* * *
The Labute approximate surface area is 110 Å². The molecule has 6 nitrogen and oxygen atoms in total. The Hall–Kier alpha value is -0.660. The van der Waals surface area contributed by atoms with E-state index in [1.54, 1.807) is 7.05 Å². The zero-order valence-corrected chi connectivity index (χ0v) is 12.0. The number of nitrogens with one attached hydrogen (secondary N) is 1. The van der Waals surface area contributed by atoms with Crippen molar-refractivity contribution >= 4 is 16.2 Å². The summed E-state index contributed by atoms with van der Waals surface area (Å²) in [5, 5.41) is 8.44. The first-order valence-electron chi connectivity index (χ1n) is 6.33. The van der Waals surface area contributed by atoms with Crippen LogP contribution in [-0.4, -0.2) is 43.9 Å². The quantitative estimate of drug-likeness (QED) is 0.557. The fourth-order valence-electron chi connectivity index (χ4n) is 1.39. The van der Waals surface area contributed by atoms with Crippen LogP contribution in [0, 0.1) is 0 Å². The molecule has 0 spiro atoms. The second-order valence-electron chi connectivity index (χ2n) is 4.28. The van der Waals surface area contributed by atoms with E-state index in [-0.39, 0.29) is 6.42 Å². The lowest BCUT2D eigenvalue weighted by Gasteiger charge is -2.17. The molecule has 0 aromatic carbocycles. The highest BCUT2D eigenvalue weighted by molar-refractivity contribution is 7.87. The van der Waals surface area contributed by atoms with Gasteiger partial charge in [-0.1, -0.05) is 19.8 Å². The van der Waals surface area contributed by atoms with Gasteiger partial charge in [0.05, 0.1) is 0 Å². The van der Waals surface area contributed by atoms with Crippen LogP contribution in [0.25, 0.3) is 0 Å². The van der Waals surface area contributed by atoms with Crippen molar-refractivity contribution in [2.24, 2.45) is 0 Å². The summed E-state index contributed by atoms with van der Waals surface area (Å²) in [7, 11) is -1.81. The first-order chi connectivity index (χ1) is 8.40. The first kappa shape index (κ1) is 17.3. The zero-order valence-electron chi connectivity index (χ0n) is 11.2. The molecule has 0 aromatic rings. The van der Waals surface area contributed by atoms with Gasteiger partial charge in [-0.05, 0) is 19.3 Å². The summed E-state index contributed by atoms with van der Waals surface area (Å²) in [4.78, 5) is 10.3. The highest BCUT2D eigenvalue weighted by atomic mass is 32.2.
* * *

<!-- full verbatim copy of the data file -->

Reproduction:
The Labute approximate surface area is 110 Å². The molecule has 6 nitrogen and oxygen atoms in total. The Hall–Kier alpha value is -0.660. The van der Waals surface area contributed by atoms with E-state index in [1.54, 1.807) is 7.05 Å². The zero-order valence-corrected chi connectivity index (χ0v) is 12.0. The number of nitrogens with one attached hydrogen (secondary N) is 1. The van der Waals surface area contributed by atoms with Crippen molar-refractivity contribution >= 4 is 16.2 Å². The summed E-state index contributed by atoms with van der Waals surface area (Å²) in [5, 5.41) is 8.44. The first-order valence-electron chi connectivity index (χ1n) is 6.33. The van der Waals surface area contributed by atoms with Crippen LogP contribution in [-0.4, -0.2) is 43.9 Å². The quantitative estimate of drug-likeness (QED) is 0.557. The fourth-order valence-electron chi connectivity index (χ4n) is 1.39. The van der Waals surface area contributed by atoms with Crippen LogP contribution in [0, 0.1) is 0 Å². The molecule has 0 spiro atoms. The second-order valence-electron chi connectivity index (χ2n) is 4.28. The van der Waals surface area contributed by atoms with E-state index in [-0.39, 0.29) is 6.42 Å². The lowest BCUT2D eigenvalue weighted by Gasteiger charge is -2.17. The molecule has 0 aromatic carbocycles. The highest BCUT2D eigenvalue weighted by molar-refractivity contribution is 7.87. The van der Waals surface area contributed by atoms with Gasteiger partial charge in [-0.1, -0.05) is 19.8 Å². The van der Waals surface area contributed by atoms with Gasteiger partial charge in [0.05, 0.1) is 0 Å². The van der Waals surface area contributed by atoms with Crippen LogP contribution in [0.25, 0.3) is 0 Å². The van der Waals surface area contributed by atoms with Crippen molar-refractivity contribution in [2.24, 2.45) is 0 Å². The summed E-state index contributed by atoms with van der Waals surface area (Å²) in [7, 11) is -1.81. The first-order chi connectivity index (χ1) is 8.40. The first kappa shape index (κ1) is 17.3. The zero-order valence-electron chi connectivity index (χ0n) is 11.2. The molecule has 0 aromatic rings. The van der Waals surface area contributed by atoms with Gasteiger partial charge in [-0.05, 0) is 19.3 Å². The summed E-state index contributed by atoms with van der Waals surface area (Å²) in [4.78, 5) is 10.3. The highest BCUT2D eigenvalue weighted by atomic mass is 32.2.